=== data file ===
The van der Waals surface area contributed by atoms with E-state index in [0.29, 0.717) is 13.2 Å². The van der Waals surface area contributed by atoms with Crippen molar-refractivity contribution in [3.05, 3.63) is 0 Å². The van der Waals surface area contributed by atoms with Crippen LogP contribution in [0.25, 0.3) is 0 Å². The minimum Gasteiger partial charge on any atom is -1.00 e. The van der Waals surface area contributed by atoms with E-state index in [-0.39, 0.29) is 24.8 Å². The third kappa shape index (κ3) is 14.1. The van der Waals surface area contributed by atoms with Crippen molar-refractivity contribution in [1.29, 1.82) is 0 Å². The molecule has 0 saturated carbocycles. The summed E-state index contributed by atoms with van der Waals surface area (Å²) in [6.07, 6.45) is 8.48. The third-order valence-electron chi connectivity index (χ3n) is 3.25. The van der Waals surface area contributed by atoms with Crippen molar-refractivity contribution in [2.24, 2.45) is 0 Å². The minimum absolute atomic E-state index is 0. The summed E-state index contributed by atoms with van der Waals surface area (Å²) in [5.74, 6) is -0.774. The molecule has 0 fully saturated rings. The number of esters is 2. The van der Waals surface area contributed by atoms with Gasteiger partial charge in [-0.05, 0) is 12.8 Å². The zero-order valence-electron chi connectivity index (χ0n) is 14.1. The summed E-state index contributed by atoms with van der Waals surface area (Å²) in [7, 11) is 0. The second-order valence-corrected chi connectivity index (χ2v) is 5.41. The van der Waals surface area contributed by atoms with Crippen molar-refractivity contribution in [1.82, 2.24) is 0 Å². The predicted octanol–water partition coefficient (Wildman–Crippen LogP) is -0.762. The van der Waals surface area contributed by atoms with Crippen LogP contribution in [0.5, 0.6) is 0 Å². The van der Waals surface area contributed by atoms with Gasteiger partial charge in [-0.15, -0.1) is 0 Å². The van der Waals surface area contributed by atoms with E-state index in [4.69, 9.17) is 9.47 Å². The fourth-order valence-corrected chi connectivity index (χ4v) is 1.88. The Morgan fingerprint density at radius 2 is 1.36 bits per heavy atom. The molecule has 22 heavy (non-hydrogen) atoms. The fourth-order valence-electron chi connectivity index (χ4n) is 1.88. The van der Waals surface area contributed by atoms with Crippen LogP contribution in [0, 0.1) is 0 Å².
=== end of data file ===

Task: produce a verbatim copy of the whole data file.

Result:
The van der Waals surface area contributed by atoms with E-state index in [0.29, 0.717) is 13.2 Å². The van der Waals surface area contributed by atoms with Crippen molar-refractivity contribution in [3.05, 3.63) is 0 Å². The van der Waals surface area contributed by atoms with Crippen LogP contribution in [0.25, 0.3) is 0 Å². The minimum Gasteiger partial charge on any atom is -1.00 e. The van der Waals surface area contributed by atoms with E-state index in [-0.39, 0.29) is 24.8 Å². The third kappa shape index (κ3) is 14.1. The van der Waals surface area contributed by atoms with Crippen molar-refractivity contribution in [1.29, 1.82) is 0 Å². The molecule has 0 saturated carbocycles. The summed E-state index contributed by atoms with van der Waals surface area (Å²) in [6.07, 6.45) is 8.48. The third-order valence-electron chi connectivity index (χ3n) is 3.25. The van der Waals surface area contributed by atoms with Crippen molar-refractivity contribution in [2.24, 2.45) is 0 Å². The minimum absolute atomic E-state index is 0. The summed E-state index contributed by atoms with van der Waals surface area (Å²) in [5.74, 6) is -0.774. The molecule has 0 fully saturated rings. The number of esters is 2. The van der Waals surface area contributed by atoms with Gasteiger partial charge in [-0.05, 0) is 12.8 Å². The zero-order valence-electron chi connectivity index (χ0n) is 14.1. The summed E-state index contributed by atoms with van der Waals surface area (Å²) in [7, 11) is 0. The second-order valence-corrected chi connectivity index (χ2v) is 5.41. The van der Waals surface area contributed by atoms with Crippen molar-refractivity contribution in [1.82, 2.24) is 0 Å². The predicted octanol–water partition coefficient (Wildman–Crippen LogP) is -0.762. The van der Waals surface area contributed by atoms with Crippen LogP contribution in [0.5, 0.6) is 0 Å². The van der Waals surface area contributed by atoms with Gasteiger partial charge in [-0.15, -0.1) is 0 Å². The van der Waals surface area contributed by atoms with E-state index in [4.69, 9.17) is 9.47 Å². The fourth-order valence-corrected chi connectivity index (χ4v) is 1.88. The Morgan fingerprint density at radius 2 is 1.36 bits per heavy atom. The molecule has 22 heavy (non-hydrogen) atoms. The fourth-order valence-electron chi connectivity index (χ4n) is 1.88. The van der Waals surface area contributed by atoms with Crippen LogP contribution in [0, 0.1) is 0 Å².